Two want one

I am going to video a class with a bunch of kids I don’t know tomorrow morning. I will try out Blaine’s new to me method of talking to an actor in present tense and the class in past, and I am going to steal a version of the story that Bryce used at iFLT this summer, in which two kids want to do something with the same boy. I will start by asking them to draw or write where they would like to go with a friend and to put a big star if they would like to be the actors for the story. I will teach them the rules as we do some PQA. I will put up both Cyrillic and Latin characters for the Russian words, and I will use just a few cognates: teatr, concert, bank…checking to make sure that they are true cognates. I will get an artist up right away to draw the story, and that or another artist might get to draw some of the locations.


6 responses to “Two want one

  1. So it’s done, and it was fun! I wish I could always teach kids who aren’t looking for a grade. The unedited video will be up soon, and if folks want to see it I can send the link.

    One reason that it went well was that Cara, our new French teacher, was hanging out in the room laughing at all the important spots as well as gesturing. When I saw her gesture, but the kids weren’t, I could remind them to do so.

    The only real negative was that I didn’t get to do Blaine’s new method really well. I implemented pieces of it, but I guess I need a lot more practice to get it going.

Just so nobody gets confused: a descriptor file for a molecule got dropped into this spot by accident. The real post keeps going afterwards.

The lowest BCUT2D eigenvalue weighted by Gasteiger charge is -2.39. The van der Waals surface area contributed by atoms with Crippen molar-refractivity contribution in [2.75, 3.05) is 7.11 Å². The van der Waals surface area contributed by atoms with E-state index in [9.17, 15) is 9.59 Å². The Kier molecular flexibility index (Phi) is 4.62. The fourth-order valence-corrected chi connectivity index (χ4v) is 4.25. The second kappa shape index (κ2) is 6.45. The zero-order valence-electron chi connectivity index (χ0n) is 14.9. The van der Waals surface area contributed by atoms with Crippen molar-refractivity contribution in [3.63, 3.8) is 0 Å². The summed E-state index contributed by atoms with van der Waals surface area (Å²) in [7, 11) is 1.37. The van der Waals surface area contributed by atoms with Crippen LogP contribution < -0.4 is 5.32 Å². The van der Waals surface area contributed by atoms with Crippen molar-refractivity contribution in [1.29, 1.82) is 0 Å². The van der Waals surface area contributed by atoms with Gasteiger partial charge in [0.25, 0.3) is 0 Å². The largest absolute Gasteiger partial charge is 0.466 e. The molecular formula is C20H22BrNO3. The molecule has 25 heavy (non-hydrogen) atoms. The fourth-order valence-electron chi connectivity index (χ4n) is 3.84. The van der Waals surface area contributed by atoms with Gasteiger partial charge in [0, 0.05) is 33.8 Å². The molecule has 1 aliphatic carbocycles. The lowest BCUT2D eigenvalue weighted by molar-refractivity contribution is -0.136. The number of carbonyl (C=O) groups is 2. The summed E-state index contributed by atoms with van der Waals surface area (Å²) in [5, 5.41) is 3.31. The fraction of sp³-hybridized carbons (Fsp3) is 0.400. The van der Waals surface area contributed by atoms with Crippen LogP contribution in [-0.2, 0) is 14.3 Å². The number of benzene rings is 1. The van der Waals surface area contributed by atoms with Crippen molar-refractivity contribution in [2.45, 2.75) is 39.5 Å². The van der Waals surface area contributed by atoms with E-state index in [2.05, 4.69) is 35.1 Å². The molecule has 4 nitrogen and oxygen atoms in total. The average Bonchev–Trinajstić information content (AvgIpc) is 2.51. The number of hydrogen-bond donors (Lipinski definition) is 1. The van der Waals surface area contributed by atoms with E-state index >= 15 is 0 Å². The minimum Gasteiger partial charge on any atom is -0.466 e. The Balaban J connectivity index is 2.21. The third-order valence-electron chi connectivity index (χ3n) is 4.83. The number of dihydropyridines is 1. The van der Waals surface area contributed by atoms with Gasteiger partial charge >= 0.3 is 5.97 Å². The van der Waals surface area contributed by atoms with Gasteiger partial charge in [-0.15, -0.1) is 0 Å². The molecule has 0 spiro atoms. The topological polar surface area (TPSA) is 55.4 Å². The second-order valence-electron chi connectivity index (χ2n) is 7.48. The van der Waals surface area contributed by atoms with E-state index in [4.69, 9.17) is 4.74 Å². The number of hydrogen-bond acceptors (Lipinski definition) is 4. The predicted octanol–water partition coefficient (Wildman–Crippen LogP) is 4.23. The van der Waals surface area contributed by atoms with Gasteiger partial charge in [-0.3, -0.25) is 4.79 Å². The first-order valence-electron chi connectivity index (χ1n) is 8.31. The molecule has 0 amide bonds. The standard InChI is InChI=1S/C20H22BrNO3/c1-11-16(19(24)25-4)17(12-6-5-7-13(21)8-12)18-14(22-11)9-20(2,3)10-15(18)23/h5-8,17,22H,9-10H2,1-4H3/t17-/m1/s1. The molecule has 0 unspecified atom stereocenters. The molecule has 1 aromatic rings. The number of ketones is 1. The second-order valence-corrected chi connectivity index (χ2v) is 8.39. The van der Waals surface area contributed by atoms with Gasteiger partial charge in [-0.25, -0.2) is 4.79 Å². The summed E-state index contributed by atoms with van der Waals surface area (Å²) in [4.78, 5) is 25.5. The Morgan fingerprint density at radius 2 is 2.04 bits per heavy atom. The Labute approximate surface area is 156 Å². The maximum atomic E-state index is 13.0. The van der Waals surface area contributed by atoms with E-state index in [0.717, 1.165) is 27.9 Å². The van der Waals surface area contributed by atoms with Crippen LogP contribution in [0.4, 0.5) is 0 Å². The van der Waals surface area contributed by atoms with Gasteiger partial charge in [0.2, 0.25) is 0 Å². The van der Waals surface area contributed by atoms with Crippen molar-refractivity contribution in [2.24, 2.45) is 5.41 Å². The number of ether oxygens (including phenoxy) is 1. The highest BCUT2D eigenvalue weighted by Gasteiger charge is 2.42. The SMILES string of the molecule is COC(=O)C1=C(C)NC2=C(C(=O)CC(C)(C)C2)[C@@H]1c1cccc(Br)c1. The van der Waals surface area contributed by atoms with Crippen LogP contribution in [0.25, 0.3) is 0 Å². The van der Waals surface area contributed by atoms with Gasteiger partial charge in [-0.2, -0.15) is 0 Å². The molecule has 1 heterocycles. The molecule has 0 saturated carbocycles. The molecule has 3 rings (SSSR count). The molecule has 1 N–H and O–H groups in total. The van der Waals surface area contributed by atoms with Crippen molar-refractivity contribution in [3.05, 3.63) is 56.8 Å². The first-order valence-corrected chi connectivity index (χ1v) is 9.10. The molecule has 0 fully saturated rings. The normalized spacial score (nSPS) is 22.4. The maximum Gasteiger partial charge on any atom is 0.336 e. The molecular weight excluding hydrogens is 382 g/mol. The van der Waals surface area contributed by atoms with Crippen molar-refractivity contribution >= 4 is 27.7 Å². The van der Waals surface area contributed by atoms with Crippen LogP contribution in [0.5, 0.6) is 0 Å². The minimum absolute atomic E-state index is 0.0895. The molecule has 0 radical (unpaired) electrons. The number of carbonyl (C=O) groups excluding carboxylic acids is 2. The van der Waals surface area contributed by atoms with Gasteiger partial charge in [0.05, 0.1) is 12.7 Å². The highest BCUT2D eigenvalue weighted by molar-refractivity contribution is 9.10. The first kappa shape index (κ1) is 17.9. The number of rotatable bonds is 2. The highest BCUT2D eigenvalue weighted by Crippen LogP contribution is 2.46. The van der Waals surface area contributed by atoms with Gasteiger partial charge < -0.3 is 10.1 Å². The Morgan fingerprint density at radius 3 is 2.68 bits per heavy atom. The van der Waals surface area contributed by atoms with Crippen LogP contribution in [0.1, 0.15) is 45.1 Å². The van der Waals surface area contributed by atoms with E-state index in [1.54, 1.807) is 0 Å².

I used the following phrases in the 65 minutes:

    Do you want to go?
    Who wants to go?
    I want to go…
    Who said that he wants to go…?
    He wanted to go
    She said…
    With whom did she want to go?
    Where did he want to go?
    Who wanted to go…?

    It’s really quite a bit of grammar and vocabulary to do on the first day. Also, I did have kids who were talking from first person. I think that as I get better at this I will be able to teach in a more organized way.


  2. Loved reading this. i hope that down the road folks who dismissed Blaine’s new approach will really try it before making a judgement. It is a new way of thinking…and that is always worth a try!!!!!!!!!!!!!!! Love you! Laurie


  3. My daughters came to the video class, and their comments were mostly about how they enjoyed watching the kids, and how engaged and laughing the students were. “They were having so much fun,” while what I was worrying was that surely they must be getting bored with so much repetition of the “wants/wanted to go” phrase. As Jody was commenting elsewhere, what we see is not necessarily what others are seeing. My kids noticed how one of the runners who came in late with a friend was hitting his friend until the friend started gesturing with him. That’s peer pressure.

    I remembered another mistake I made: I used the wrong form of verb of motion in the beginning of class. Oh well.

    Guess I didn’t hear anyone dismissing Blaine’s approach. I think it has great potential!


  4. Looking forward to your findings!


  5. I have a link to the completely unedited draft footage of the video now. There is a series of introduction retakes at the beginning and a really annoying ticker running through it so that I can pick out the ten minutes I want for what I will be using for a presentation for “Innovative Methods for the Russian Classroom” at a University of Victoria conference next week. If you would like to see the video anyway, send a note to my email or leave a comment here and I will get it to you.


  6. Shoot me link via email. I’d love to see it.


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